How Improv Can “Improve” Your Career

Category: Leadership

In case you hadn’t noticed, Improv is having “a moment.” Most people know Second City in Chicago, Whose Line is it Anyway? and Saturday Night Live, but you can find improv clubs in every major city across the country. And most clubs offer training programs for the general public. I know–I graduated from the Second City program in Chicago. What you may not know, is how improv can enhance your leadership skills. Here are four things leaders can learn from improv training:

1. How to focus and be present in the moment.
Think about it–on most days, we are overwhelmed with decisions, information, and people competing for our attention. We multi-task or jump quickly from one thing to another–in a struggle to keep up. In improv, your only job is to be fully present, and respond to what’s said to you on stage. If you’re multi-tasking, or distracted, you can’t do your job. Through improv, you learn the lesson of hyper-focus– an increasingly valuable, and rare experience in the modern world. People you lead crave your undivided attention, and more importantly, a sign of your authentic interest. How many times a day are you distracted, or checking your phone when talking to someone? Or you forgot something because you lacked focus and attention?

2. How to be a better listener.
Along with being hyper-focused, an improviser must be an active listener. If you’re focused on the other person, but thinking about what you’re going to say next, you can’t do your job. Things move fast, and since your job is to react to what you’re given by another performer–you need to know exactly what they said. How many of us are preparing a rebuttal in our head instead of listening to what someone else is saying in an important meeting? Did that help you understand their position?

3. How to collaborate effectively.
The first rule of improv is to say, “yes, and”–which means listening to what someone else says and building upon it. In organizations, there’s a lot of ‘no’ and ‘but’. Meetings can be competitive and parochial, with people eager to protect turf and promote their own ideas. Using the “yes, and” technique, someone makes a statement such as “I want to buy a car.” The next person may add “Yes, and it will have leather seats.” The next person may add “Yes, and it will be red.” As silly as this sequence may sound in a senior team setting, the idea is to get people to collaborate and understand that any idea that’s brought to the table can be accepted, added upon and made better. Have you, or your team ever shut down a bright-eyed newcomer who offered an idea, by saying “no, we’ve tried that already”, or “yes, we know about that–but you just don’t understand the bigger picture here”?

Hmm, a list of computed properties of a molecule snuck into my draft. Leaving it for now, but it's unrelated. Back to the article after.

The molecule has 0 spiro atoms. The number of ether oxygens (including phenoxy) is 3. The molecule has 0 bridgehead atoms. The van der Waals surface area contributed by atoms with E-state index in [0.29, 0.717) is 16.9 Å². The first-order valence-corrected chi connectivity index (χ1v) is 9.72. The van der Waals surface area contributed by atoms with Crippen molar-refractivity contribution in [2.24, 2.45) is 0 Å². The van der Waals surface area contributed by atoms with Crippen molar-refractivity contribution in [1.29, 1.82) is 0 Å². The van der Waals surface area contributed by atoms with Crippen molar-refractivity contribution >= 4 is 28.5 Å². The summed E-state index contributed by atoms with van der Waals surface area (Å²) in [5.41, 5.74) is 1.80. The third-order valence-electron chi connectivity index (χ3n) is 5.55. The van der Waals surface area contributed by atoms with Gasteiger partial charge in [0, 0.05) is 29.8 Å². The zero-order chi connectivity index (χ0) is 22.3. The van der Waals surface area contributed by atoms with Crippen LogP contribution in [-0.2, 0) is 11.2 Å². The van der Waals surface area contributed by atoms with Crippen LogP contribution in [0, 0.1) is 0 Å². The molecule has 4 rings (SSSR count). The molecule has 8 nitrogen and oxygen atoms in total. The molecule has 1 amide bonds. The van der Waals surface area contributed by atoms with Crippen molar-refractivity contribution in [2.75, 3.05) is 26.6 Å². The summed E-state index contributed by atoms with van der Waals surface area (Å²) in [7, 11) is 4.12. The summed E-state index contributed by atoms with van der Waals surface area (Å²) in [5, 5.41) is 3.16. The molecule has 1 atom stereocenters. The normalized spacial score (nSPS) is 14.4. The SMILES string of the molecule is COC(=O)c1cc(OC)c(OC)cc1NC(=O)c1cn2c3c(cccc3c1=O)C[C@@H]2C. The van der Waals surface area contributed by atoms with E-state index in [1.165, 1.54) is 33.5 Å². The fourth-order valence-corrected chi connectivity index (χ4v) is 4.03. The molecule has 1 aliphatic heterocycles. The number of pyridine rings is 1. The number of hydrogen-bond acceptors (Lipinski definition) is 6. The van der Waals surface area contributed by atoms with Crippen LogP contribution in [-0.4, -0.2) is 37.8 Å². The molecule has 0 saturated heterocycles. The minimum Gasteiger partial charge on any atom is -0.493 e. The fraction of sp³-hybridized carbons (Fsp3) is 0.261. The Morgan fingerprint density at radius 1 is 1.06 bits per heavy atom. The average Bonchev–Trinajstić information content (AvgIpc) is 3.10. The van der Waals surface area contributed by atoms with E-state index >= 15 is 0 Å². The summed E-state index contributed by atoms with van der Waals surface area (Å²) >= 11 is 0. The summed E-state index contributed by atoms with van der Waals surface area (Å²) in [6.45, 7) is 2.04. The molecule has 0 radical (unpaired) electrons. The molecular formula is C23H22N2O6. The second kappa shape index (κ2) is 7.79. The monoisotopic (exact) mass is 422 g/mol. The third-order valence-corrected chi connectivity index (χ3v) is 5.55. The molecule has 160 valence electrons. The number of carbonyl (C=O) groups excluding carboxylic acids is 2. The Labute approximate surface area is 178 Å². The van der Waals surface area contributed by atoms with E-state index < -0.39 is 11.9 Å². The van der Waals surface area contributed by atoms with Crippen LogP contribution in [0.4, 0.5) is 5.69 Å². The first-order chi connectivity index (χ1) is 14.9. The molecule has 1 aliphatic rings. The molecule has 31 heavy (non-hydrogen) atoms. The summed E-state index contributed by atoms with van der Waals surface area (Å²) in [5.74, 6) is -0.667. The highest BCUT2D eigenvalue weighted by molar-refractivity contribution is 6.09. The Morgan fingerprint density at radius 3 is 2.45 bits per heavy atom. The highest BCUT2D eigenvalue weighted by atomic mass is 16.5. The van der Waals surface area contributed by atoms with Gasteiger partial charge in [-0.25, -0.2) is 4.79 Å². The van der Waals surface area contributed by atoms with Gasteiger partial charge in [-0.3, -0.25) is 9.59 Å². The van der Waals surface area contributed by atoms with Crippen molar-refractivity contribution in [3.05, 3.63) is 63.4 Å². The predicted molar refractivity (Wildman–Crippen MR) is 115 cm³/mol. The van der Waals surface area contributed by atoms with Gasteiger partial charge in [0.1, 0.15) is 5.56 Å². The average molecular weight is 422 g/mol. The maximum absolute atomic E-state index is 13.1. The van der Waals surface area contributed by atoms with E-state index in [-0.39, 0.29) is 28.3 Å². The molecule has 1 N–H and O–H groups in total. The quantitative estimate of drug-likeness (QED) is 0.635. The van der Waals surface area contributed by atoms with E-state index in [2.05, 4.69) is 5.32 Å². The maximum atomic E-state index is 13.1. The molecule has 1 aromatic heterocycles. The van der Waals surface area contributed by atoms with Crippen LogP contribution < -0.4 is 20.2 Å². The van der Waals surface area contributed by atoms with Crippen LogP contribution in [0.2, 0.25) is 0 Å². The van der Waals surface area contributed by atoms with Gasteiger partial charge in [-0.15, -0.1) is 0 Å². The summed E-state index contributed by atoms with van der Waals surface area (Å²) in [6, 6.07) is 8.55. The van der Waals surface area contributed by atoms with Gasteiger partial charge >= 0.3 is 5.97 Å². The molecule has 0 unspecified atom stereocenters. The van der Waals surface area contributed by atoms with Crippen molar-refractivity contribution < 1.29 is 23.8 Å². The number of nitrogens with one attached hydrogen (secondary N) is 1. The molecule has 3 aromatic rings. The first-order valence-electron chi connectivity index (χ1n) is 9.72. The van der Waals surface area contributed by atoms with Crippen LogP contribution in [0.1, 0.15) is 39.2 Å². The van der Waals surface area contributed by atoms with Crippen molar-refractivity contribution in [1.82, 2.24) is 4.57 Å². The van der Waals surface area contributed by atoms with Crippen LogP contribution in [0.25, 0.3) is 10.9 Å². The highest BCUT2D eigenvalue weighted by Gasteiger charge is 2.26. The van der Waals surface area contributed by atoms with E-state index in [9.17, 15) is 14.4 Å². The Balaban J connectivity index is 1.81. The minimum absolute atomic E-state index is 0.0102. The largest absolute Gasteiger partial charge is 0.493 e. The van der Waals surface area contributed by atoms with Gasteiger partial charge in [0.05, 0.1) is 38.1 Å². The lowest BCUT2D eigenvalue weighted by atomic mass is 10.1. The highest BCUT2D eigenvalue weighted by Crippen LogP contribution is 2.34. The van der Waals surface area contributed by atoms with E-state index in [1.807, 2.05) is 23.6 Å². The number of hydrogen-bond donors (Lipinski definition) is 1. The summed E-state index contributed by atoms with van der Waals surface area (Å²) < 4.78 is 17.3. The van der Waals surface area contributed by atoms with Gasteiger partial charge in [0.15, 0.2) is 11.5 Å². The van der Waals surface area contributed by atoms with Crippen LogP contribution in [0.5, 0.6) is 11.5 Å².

4. How to think, and speak, on your feet.
As mentioned, your only job as an improviser is to be present in the moment and respond to what’s offered. Contrary to popular belief, your job is not to be funny. Funny happens, but only as a result of doing your job. And you must react to exactly what’s said–no matter how strange it may seem. This realization can freak out even the most confident person. However, regular practice results in a remarkable ability to think, and speak on your feet–an essential skill for leaders. How many times have you been in a meeting or gathering where someone asked you to stand up and spontaneously address the group regarding a project, or suddenly there’s a reporter, news camera and a microphone waiting for your reply?